AKA: the bible for my PhD. A rich, challenging, bruising read from a feisty, funny, and defiant writer. Yergeau burrows deep into the maddening complexities of being autistic, speaking of autisms, not-speaking with autism, autistic rhetoric, autistic a-rhetoric and the murky but thrilling hinterland in between it all. I want to read and re-read it until I’ve imbibed it all. It’s one of those books that makes you think differently about the whole world. It is a vital text for any PhD about autism.

 

Naming Adult Autism by James McGrath (Academic – but very accessible)

 

Grab a paperback copy of this and you’ll see my name on the back. I gave it a glowing review when it came out because I felt utterly compelled to tell everyone to get and read this wonderful book. McGrath navigates through the cultural and social spaces of autism with a particular focus on the adult (because things are still so child-centric with autism), but also takes in thrilling analyses of various texts including The Who’s rock opera Tommy, Margaret Atwood’s Oryx and Crake and UK sitcom The Office. Despite being a so-called ‘academic’ text, the book is written in an accessible style with brilliant personal insight.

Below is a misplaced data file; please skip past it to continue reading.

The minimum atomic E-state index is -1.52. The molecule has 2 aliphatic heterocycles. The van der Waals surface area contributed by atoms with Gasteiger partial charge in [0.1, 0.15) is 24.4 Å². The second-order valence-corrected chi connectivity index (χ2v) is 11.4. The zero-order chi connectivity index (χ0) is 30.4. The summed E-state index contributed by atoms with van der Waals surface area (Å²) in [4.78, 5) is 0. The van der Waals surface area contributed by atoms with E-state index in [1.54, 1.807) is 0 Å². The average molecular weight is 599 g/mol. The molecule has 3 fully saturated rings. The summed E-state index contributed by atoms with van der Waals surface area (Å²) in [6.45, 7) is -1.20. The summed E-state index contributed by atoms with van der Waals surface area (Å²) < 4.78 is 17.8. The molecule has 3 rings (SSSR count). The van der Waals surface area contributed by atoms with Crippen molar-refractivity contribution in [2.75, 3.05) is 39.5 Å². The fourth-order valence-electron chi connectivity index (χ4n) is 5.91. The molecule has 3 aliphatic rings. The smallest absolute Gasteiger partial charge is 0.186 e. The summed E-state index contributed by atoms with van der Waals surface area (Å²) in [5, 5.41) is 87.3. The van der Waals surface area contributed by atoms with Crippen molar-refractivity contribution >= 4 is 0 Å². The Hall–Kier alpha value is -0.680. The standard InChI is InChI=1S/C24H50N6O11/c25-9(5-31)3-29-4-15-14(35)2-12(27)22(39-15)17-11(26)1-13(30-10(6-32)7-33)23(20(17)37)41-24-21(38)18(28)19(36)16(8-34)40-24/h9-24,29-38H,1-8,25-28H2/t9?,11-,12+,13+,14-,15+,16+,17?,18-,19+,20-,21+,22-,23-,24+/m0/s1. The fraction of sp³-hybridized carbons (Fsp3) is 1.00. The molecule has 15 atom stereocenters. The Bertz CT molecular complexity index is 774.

The Outside by Ada Hoffmann (Fiction)

 

Fabulous Lovecraftian cosmic horror sci-fi thrill ride with a multitude of autistic characters (both named and inferred) set in a rich future world of Godlike AI, struggling humans, wild space travel and mind-bending quantum physick. Be sure to also check out Ada’s short story collection Monsters in My Mind.

 

Loud Hands: Autistic People, Speaking edited by Julia Bascom (Memoir/activist)

 

An essential collection of activist and blog writings from a multitude of autistic writers. Covers every conceivable topic from evil behavioural ‘therapies’ to the pleasures of stimming, from the history of autism rights to the future of neurodivergent worlds. The Magna Carta of autistic writing.

 

On the Edge of Gone by Corinne Duyvis (Fiction)